8 things you can do when you feel hopeless and helpless


Sometimes, as a result of the events we have experienced, we may feel that we have no expectations for the future or no desire to achieve it at the present time. Yes, the clearest explanation for this situation is “hopelessness”. You can trust that no matter what you do, think, or say, this feeling will not go away, nothing will get better. Well, what’s the point of talking about it, right?

Hope is something that we can all develop and restore, even in the most difficult situations. It definitely takes time; even a lot of effort. However, hope can be restored.

What does it mean to feel hopeless?

Despair, so to speak, is the lack of hope in your life. Hope is the wish or expectation that something better will happen tomorrow. So it’s an optimistic feeling associated with positive outcomes.

When you feel hopeless, you may think that the situation will never get better, that you will never be happy, or that you are just as utterly helpless as you are right now. All of these feelings can bring with them feelings such as sadness, apathy, and unwillingness. Sometimes it seems like it is, but you don’t know why; Sometimes the reason is clear as daylight.

Even simple daily tasks frighten you because you are overwhelmed by the burden of helplessness; Getting out of bed, taking a shower, or leaving the house can take a tremendous amount of effort. Living in despair means waking up every morning with a heaviness and exhaustion in your chest, no matter how many hours you sleep. The pain we face seems overwhelming to all of us as we go through it. The current frightening conditions can turn despair into a way of life in the long run. So how to deal with this unbearable despair?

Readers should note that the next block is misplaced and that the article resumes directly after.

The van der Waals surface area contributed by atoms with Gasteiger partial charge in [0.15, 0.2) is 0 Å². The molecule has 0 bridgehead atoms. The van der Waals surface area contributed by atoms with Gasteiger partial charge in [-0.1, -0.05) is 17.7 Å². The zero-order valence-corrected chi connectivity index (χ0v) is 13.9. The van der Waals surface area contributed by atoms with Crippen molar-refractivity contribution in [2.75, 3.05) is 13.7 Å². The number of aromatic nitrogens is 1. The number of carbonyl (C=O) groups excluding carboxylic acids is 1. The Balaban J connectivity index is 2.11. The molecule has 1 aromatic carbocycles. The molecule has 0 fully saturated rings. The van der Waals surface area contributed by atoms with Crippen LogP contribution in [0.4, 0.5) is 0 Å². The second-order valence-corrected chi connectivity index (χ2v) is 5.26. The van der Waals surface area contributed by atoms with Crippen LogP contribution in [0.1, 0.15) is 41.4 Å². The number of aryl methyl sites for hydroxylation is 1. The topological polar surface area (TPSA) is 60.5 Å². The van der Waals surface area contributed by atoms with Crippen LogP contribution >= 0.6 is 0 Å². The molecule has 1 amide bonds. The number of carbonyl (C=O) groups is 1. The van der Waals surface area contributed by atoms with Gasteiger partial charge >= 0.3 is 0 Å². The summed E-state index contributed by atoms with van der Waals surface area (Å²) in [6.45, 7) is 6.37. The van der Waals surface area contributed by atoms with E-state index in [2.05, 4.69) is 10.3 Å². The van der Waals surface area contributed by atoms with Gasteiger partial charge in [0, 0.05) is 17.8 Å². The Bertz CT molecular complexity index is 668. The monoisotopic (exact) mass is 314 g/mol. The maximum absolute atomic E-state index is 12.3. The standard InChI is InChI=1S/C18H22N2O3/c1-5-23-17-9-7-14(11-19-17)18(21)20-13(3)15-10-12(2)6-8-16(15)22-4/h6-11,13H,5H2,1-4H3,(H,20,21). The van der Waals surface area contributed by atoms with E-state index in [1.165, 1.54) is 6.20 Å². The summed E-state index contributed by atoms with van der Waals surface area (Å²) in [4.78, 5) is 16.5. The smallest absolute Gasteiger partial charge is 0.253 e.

Ways to deal with hopelessness

It is almost impossible for most people not to ask “Why” in the face of events that happen to us in life that shock us deeply. But when we start to connect with other people facing similar problems, we are faced with one truth: Every life faces tragedy sooner or later. The most painful tragedies in life happen quite by accident.

All of these thoughts and feelings, as well as the painful experiences you’ve had, will eventually bring you a deeper empathy and understanding of the suffering of others. While you don’t want anyone to get hurt, you understand that we are all equally vulnerable. Acceptance of this deep vulnerability reveals the deepest aspects of our humanity.

You are not alone in these human feelings and thoughts. Even if you cannot overcome the challenges, difficulties, and events that you face, there are resources you can use to loosen the grip of despair in your heart.

1. Express your pain, sadness

When you can’t find words to express the sadness you feel, you can always turn to poets and writers who know how to capture elusive emotions. Finding the right words for your despair gives you relief and comfort. As Shakespeare wrote in Macbeth:

“Express your sadness. The grief that does not speak whispers to the overburdened heart and invites it to break.”

2. Admit your feelings

Please don’t deny any of them when you feel surrounded by hopeless feelings. Don’t take it from you. When you acknowledge your desperation, you take on some of its power.

For example; to a friend today “I’m very sad. I think I need to be alone.” you can say. Share your feelings with loved ones instead of making yourself feel better.

3. Reflect on your thoughts

We have already said that despair comes with many unpleasant thoughts and feelings. Fear, denial and horror are just some of them. We may be disappointed in the future or suffer from various possibilities. We may even feel inner turmoil or emptiness. While it may be tempting to avoid all these negative thoughts, if done right, it is more beneficial to pay attention to them.